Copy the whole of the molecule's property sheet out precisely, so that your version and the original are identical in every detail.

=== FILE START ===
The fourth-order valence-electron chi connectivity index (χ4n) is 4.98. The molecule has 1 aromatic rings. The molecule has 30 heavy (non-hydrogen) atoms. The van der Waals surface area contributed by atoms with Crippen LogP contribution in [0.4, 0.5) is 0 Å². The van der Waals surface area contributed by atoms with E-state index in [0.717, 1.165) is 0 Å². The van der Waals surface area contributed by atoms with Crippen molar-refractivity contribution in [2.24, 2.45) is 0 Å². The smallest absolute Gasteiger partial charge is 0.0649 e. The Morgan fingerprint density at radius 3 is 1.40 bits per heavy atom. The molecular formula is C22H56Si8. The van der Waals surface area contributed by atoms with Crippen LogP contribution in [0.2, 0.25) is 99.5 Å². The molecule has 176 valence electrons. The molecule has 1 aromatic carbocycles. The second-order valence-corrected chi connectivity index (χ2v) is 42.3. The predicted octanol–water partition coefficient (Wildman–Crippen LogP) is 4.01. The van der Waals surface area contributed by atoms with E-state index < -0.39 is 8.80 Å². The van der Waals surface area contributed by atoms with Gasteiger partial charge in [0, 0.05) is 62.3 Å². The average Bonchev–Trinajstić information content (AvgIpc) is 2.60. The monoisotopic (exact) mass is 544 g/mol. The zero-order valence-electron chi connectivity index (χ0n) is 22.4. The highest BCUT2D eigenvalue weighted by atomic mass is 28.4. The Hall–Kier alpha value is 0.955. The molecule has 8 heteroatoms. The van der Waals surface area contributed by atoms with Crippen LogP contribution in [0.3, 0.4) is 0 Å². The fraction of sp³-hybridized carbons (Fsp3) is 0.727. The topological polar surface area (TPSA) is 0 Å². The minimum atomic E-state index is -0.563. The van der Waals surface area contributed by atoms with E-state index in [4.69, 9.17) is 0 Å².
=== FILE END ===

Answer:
The fourth-order valence-electron chi connectivity index (χ4n) is 4.98. The molecule has 1 aromatic rings. The molecule has 30 heavy (non-hydrogen) atoms. The van der Waals surface area contributed by atoms with Crippen LogP contribution in [0.4, 0.5) is 0 Å². The van der Waals surface area contributed by atoms with E-state index in [0.717, 1.165) is 0 Å². The van der Waals surface area contributed by atoms with Crippen molar-refractivity contribution in [2.24, 2.45) is 0 Å². The smallest absolute Gasteiger partial charge is 0.0649 e. The Morgan fingerprint density at radius 3 is 1.40 bits per heavy atom. The molecular formula is C22H56Si8. The van der Waals surface area contributed by atoms with Crippen LogP contribution in [0.2, 0.25) is 99.5 Å². The molecule has 176 valence electrons. The molecule has 1 aromatic carbocycles. The second-order valence-corrected chi connectivity index (χ2v) is 42.3. The predicted octanol–water partition coefficient (Wildman–Crippen LogP) is 4.01. The van der Waals surface area contributed by atoms with E-state index < -0.39 is 8.80 Å². The van der Waals surface area contributed by atoms with Gasteiger partial charge in [0, 0.05) is 62.3 Å². The average Bonchev–Trinajstić information content (AvgIpc) is 2.60. The monoisotopic (exact) mass is 544 g/mol. The zero-order valence-electron chi connectivity index (χ0n) is 22.4. The highest BCUT2D eigenvalue weighted by atomic mass is 28.4. The Hall–Kier alpha value is 0.955. The molecule has 8 heteroatoms. The van der Waals surface area contributed by atoms with Crippen LogP contribution in [0.3, 0.4) is 0 Å². The fraction of sp³-hybridized carbons (Fsp3) is 0.727. The topological polar surface area (TPSA) is 0 Å². The minimum atomic E-state index is -0.563. The van der Waals surface area contributed by atoms with E-state index in [4.69, 9.17) is 0 Å².